IEEE Brain Initiative Workshop Brings Together Experts from Interdisciplinary Areas

By Cynthia Weber – 25 January 2018


Wherein lies the promise versus the hype, when discussing the latest in brain-related research and neurotechnology? Have we considered patient justice? Is actionable data actually available? These are just a few of the big picture questions raised at the IEEE Brain Initiative Workshop on Advanced NeuroTechnologies for BRAIN Initiatives (ANTBI) held November 2017 in Washington D.C. Workshop chair Metin Akay of the University of Houston and IEEE Brain Initiative Chair Paul Sajda from Columbia University welcomed participants to join the conversation and share their thoughts on these key questions while interfacing with the broader community.

Read more – IEEE PULSE

Nonsurgical Neural Interfaces Could Significantly Expand Use of Neurotechology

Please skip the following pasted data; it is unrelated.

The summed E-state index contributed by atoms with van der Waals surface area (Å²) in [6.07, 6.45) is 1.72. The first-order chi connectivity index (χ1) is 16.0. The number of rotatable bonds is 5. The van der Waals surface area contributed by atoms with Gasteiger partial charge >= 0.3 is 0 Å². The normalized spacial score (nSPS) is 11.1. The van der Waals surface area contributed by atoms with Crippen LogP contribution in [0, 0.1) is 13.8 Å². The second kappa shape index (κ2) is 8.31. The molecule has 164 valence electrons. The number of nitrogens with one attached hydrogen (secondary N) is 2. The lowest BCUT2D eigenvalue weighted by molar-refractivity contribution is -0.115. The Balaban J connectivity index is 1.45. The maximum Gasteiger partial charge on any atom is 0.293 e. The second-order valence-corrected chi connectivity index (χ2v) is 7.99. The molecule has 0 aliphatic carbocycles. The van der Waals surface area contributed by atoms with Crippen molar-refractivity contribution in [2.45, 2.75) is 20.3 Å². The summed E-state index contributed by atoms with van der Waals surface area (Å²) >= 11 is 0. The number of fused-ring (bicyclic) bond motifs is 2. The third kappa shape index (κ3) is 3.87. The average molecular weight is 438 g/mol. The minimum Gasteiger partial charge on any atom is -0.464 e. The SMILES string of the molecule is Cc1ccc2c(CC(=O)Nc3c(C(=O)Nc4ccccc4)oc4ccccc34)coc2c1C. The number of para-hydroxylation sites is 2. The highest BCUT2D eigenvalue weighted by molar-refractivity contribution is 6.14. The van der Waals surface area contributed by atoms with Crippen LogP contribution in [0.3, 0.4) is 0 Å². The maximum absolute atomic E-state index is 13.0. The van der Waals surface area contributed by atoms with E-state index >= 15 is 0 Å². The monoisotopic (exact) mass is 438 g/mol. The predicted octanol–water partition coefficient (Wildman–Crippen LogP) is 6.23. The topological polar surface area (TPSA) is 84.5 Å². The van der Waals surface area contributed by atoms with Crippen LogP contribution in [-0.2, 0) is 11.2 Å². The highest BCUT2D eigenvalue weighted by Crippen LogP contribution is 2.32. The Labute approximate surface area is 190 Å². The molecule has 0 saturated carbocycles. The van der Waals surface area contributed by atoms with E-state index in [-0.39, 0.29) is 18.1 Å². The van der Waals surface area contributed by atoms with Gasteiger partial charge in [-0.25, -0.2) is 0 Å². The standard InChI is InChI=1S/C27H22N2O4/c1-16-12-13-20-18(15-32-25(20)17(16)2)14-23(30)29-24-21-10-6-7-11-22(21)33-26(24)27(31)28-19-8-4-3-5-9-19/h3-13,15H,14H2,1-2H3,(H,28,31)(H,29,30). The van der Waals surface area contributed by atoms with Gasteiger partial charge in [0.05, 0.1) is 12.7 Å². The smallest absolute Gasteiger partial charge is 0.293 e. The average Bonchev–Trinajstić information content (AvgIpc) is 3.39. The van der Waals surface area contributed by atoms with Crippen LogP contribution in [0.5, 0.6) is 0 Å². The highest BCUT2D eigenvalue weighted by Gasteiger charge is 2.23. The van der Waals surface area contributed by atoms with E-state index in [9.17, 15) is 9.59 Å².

16 March 2018

Nonsurgical Neural Interfaces Could Significantly Expand Use of Neurotechology

The state of the art in brain-system communications has employed invasive techniques that allow precise, high-quality connections to specific neurons or groups of neurons. These techniques have helped patients with brain injury and other illnesses. However, these techniques are not appropriate for able-bodied people. DARPA now seeks to achieve high levels of brain-system communications without surgery, in its new program, Next-Generation Nonsurgical Neurotechnology (N3).

Read More – DARPA News and Events

Adult Human Brains Don’t Grow New Neurons in Hippocampus

By Shawn Sorrells, Arturo Alvarez-Buylla, Mercedes Paredes
12 March 2018

Nanoparticles in Mice Brains Light Up, Trigger Memories

When our recent study met significant skepticism, we weren’t surprised. After all, we ourselves remained skeptical of what we were seeing throughout our investigation. But repeated and varied experiments convinced us our conclusions were correct: New brain cells don’t grow (or are extremely rare) in the adult human hippocampus, a region important for learning and memory. The birth of new neurons in human memory circuits, in other words, declines during childhood to undetectable levels in the adult.

Read More – The Conversation

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